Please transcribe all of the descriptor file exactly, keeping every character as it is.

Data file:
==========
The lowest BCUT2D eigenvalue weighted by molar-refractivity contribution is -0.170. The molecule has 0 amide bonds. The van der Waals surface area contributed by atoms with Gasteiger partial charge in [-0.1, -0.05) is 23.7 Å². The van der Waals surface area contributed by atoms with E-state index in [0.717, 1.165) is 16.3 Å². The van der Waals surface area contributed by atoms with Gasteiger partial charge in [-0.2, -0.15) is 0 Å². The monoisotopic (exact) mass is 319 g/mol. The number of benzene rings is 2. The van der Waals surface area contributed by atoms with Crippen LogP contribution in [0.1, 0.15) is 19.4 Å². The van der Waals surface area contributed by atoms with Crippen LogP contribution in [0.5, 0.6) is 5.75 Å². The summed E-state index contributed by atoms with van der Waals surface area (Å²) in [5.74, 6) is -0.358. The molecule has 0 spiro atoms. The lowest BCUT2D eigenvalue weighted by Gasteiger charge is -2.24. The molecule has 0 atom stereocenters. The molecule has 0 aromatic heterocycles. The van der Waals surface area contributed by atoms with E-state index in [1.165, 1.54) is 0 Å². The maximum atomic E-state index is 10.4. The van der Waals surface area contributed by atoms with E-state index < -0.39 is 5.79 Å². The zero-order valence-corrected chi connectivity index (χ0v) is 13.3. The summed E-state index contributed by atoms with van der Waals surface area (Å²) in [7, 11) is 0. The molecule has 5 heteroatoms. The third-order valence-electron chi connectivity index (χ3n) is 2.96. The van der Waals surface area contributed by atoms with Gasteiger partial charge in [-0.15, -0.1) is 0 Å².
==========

The lowest BCUT2D eigenvalue weighted by molar-refractivity contribution is -0.170. The molecule has 0 amide bonds. The van der Waals surface area contributed by atoms with Gasteiger partial charge in [-0.1, -0.05) is 23.7 Å². The van der Waals surface area contributed by atoms with E-state index in [0.717, 1.165) is 16.3 Å². The van der Waals surface area contributed by atoms with Gasteiger partial charge in [-0.2, -0.15) is 0 Å². The monoisotopic (exact) mass is 319 g/mol. The number of benzene rings is 2. The van der Waals surface area contributed by atoms with Crippen LogP contribution in [0.1, 0.15) is 19.4 Å². The van der Waals surface area contributed by atoms with Crippen LogP contribution in [0.5, 0.6) is 5.75 Å². The summed E-state index contributed by atoms with van der Waals surface area (Å²) in [5.74, 6) is -0.358. The molecule has 0 spiro atoms. The lowest BCUT2D eigenvalue weighted by Gasteiger charge is -2.24. The molecule has 0 atom stereocenters. The molecule has 0 aromatic heterocycles. The van der Waals surface area contributed by atoms with E-state index in [1.165, 1.54) is 0 Å². The maximum atomic E-state index is 10.4. The van der Waals surface area contributed by atoms with E-state index < -0.39 is 5.79 Å². The zero-order valence-corrected chi connectivity index (χ0v) is 13.3. The summed E-state index contributed by atoms with van der Waals surface area (Å²) in [7, 11) is 0. The molecule has 5 heteroatoms. The third-order valence-electron chi connectivity index (χ3n) is 2.96. The van der Waals surface area contributed by atoms with Gasteiger partial charge in [-0.15, -0.1) is 0 Å².